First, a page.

parsing indifferent to strings

I think I have implemented a solution to #226. The problem was seemingly complex, first thing I thought is I would have to keep track of all the parsing, so that it didn’t parse a string, but then I thought if I could remove all strings, then replace them later, after the parsing is completed, and that’s what I’ve done. It seems to be working! This is what I did.

At the beginning of the parsing, I run this block of code


var strings = aCode.match(/".*"/g);

for ( var i = 0; /".*"/.test(aCode); i++)
{
aCode = aCode.replace(/".*"/, "<STRING " + i + ">");
}

This, first, goes through all the code, and grabs all strings, and saves them in an array. Then, I loop through the code, applying in place of the “string”. I do this until there is no more “string”‘s left.

Then, at the end of the code, after all other parsing has been done, before I return aCode, I reapply all the strings like this


for( var i = 0; l = i < strings.length; i++ ){
var ex = new RegExp("\<STRING " + i + "\>");
aCode = aCode.replace(ex, strings[i]);
}

This goes through the array of strings, one at a time, until they have all been gone through, each time, applying that string to the proper with n being the index of that string in relation the the array of strings.

I believe this is pretty solid and can be demonstrated here. You should see three alert boxes, displaying messages that would normally be parsed out, then the usual black box of success. Also notice how I put a string inside the comment, to make sure it was able to handle that, as I parse the string before I parse a comment, as to avoid removing some string that happens to contain // in it. I also tested a multi line string, as I was curious, it handles it fine just so long as it’s not written like this.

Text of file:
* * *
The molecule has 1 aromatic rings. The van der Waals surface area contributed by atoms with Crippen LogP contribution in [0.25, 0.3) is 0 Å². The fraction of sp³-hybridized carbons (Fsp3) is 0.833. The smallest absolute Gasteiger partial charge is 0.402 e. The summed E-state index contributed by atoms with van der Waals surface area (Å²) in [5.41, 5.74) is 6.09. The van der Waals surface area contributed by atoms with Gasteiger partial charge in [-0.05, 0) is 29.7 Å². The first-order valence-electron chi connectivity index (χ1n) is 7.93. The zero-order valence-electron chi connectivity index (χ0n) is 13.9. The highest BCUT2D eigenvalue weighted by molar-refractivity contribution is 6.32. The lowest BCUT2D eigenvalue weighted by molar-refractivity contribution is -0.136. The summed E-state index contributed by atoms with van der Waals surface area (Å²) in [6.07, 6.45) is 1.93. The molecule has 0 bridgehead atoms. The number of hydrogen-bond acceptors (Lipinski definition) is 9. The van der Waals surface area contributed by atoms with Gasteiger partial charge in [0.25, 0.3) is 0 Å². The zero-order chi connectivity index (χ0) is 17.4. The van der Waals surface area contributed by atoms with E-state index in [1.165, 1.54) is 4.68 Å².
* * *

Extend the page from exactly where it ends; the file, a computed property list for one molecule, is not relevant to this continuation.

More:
alert("first line
second line");

which to my knowledge, should not work anyway, plus, it’s horrible code!

I think I’m done this bug, and I think the next step is to figure out how to submit my code…

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3 Responses to “parsing indifferent to strings”

  1. Scott, could you please explain how this piece of code: var ex = new RegExp("\"); aCode = aCode.replace(ex, strings[i]);works.If you substituted all the strings with "" (which is 2 quotes or an empty string?), then how are you looking for the position, where you want to put the initial string back?Thanks!

  2. Ah, this is embarrassing. I first thought I copied and pasted it wrong, but it seems to be blogspot simply parsing it, in it's own little way. I'll edit the main post now.

  3. Fixed, and, thank you.

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